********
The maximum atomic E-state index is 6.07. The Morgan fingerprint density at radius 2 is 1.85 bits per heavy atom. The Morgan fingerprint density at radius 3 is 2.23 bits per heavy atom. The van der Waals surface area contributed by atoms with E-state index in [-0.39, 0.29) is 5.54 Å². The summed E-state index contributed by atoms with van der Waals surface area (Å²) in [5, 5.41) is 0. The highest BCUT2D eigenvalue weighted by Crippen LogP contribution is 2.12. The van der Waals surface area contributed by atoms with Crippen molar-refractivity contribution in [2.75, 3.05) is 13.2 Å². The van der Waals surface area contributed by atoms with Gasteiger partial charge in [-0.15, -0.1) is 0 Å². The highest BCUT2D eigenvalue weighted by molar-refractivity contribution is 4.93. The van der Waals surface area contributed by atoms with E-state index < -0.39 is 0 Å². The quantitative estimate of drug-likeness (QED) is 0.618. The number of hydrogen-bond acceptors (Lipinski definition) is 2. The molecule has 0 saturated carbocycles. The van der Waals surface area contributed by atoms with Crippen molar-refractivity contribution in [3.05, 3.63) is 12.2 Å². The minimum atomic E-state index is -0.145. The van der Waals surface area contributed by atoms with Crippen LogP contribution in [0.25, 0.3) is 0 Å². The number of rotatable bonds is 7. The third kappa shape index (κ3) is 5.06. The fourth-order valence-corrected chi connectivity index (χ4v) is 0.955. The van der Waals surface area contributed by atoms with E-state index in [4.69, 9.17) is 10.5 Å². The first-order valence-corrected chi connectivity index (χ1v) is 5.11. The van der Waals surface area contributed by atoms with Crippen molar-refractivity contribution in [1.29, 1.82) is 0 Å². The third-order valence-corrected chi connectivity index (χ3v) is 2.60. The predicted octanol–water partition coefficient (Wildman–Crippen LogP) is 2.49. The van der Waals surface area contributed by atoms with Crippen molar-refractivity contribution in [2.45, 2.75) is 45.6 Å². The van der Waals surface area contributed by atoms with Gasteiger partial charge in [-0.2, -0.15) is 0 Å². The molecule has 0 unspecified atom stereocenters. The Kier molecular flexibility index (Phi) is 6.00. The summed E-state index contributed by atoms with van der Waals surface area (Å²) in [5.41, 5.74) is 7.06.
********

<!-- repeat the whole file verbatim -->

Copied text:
The maximum atomic E-state index is 6.07. The Morgan fingerprint density at radius 2 is 1.85 bits per heavy atom. The Morgan fingerprint density at radius 3 is 2.23 bits per heavy atom. The van der Waals surface area contributed by atoms with E-state index in [-0.39, 0.29) is 5.54 Å². The summed E-state index contributed by atoms with van der Waals surface area (Å²) in [5, 5.41) is 0. The highest BCUT2D eigenvalue weighted by Crippen LogP contribution is 2.12. The van der Waals surface area contributed by atoms with Crippen molar-refractivity contribution in [2.75, 3.05) is 13.2 Å². The van der Waals surface area contributed by atoms with Gasteiger partial charge in [-0.15, -0.1) is 0 Å². The highest BCUT2D eigenvalue weighted by molar-refractivity contribution is 4.93. The van der Waals surface area contributed by atoms with E-state index < -0.39 is 0 Å². The quantitative estimate of drug-likeness (QED) is 0.618. The number of hydrogen-bond acceptors (Lipinski definition) is 2. The molecule has 0 saturated carbocycles. The van der Waals surface area contributed by atoms with Crippen molar-refractivity contribution in [3.05, 3.63) is 12.2 Å². The minimum atomic E-state index is -0.145. The van der Waals surface area contributed by atoms with Crippen LogP contribution in [0.25, 0.3) is 0 Å². The number of rotatable bonds is 7. The third kappa shape index (κ3) is 5.06. The fourth-order valence-corrected chi connectivity index (χ4v) is 0.955. The van der Waals surface area contributed by atoms with E-state index in [4.69, 9.17) is 10.5 Å². The first-order valence-corrected chi connectivity index (χ1v) is 5.11. The van der Waals surface area contributed by atoms with Crippen molar-refractivity contribution in [1.29, 1.82) is 0 Å². The third-order valence-corrected chi connectivity index (χ3v) is 2.60. The predicted octanol–water partition coefficient (Wildman–Crippen LogP) is 2.49. The van der Waals surface area contributed by atoms with Crippen molar-refractivity contribution in [2.45, 2.75) is 45.6 Å². The van der Waals surface area contributed by atoms with Gasteiger partial charge in [-0.2, -0.15) is 0 Å². The molecule has 0 unspecified atom stereocenters. The Kier molecular flexibility index (Phi) is 6.00. The summed E-state index contributed by atoms with van der Waals surface area (Å²) in [5.41, 5.74) is 7.06.